Moore, 2013 U.S. Dist. LEXIS 147631, at *3-4. Mr. Mulvany's identical argument and continued reliance on Cohen is still unavailing. This Court and others have found that Mr. Mulvany consistently refuses to comply with the direction from the Court and to meet the EAJA's requirement of an itemized statement showing actual time expended; instead, he insists on providing estimates of time based on average time computations and relying on his old argument that the EAJA does not statutorily require contemporaneous time records. Mr. Mulvany consistently has been admonished to contemporaneously record his actual time. This Court continues to be troubled by the unfailing refusal of counsel to record actual time and to submit itemized statements with the actual time expended in his cases.

Under 28 U.S.C. § 2412(d)(1)(A), district courts are left with the discretion to decide when fees should be denied because of "special circumstances that would make an award of fees unjust." As noted above, Mr. Mulvany previously has admitted that he does not keep records of actual time and instead estimates his time spent on tasks based on average limits for those tasks. In this case, the Commissioner filed documentation showing that Mr. Mulvany's fee request and "time spent" on various tasks in this case are identical to the "time spent" in Mr. Mulvany's numerous other Social Security cases, thereby showing that Mr. Mulvany continues to estimate his time instead of provide the Court with actual time expended in these cases (Filing No. 25-1). In his reply brief, Mr. Mulvany did not claim that the time submitted to the Court is in reality the actual time expended on this case. He also did not submit documents verifying the actual time expended. Instead, he asserted that his time was reasonable because it fell within the average limits of time expended on similar tasks in similar cases. The circumstances of this case-the refusal to submit documentation of actual time expended in this case-are special circumstances that make an award of attorney fees unjust.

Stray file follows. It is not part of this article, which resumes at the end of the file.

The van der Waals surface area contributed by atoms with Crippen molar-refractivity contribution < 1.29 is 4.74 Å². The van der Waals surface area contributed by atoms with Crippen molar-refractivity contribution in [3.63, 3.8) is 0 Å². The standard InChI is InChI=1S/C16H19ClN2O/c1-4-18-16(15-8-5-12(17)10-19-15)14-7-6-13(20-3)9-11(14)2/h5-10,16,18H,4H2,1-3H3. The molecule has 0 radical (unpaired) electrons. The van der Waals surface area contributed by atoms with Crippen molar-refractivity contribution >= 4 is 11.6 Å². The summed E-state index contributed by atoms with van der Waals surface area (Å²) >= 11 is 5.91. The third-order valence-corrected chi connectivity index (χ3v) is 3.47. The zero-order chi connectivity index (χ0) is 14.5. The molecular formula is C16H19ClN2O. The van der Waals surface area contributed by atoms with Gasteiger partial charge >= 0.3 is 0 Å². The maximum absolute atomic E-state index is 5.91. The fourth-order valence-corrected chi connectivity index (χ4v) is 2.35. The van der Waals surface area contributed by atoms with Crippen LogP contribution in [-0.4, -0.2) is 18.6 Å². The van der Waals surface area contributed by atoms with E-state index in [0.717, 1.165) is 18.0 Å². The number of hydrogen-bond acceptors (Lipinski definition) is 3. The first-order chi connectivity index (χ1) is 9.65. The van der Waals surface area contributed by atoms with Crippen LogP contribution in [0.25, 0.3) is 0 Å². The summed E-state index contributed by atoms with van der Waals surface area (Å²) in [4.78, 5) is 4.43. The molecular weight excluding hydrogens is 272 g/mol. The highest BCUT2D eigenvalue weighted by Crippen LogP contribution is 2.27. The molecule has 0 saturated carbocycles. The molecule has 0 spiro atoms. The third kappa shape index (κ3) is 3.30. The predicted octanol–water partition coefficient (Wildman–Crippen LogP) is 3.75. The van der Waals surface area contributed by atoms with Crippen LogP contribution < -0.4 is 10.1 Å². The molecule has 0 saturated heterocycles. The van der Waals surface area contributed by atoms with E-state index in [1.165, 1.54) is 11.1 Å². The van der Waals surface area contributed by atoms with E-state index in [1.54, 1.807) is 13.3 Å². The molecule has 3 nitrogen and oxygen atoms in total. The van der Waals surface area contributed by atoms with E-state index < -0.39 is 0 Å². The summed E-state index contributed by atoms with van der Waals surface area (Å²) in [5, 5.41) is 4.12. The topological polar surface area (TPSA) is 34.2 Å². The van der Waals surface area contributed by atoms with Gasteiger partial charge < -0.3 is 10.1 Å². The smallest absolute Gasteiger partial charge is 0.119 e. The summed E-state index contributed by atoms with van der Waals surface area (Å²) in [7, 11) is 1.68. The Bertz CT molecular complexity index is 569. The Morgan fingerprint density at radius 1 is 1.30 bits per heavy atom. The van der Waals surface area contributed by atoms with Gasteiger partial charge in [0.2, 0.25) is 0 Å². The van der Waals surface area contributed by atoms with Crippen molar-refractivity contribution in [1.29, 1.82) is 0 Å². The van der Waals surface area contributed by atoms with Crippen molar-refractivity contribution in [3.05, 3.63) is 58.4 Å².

II. CONCLUSION

This Court has previously urged Mr. Mulvany "to modify his practices in compliance with the District Court's guidance by keeping records of his actual time expended, as required by the EAJA, and to submit those records with fee requests." See Moore v. Astrue, 1:11-cv-00247-TWP-MDJ, Dkt. No. 49 at 7. He has failed to do so. Accordingly, for the reasons above, Mr. Philbeck's Application for Attorney Fees under the Equal Access to Justice Act (Filing No. 22) is DENIED.

SO ORDERED.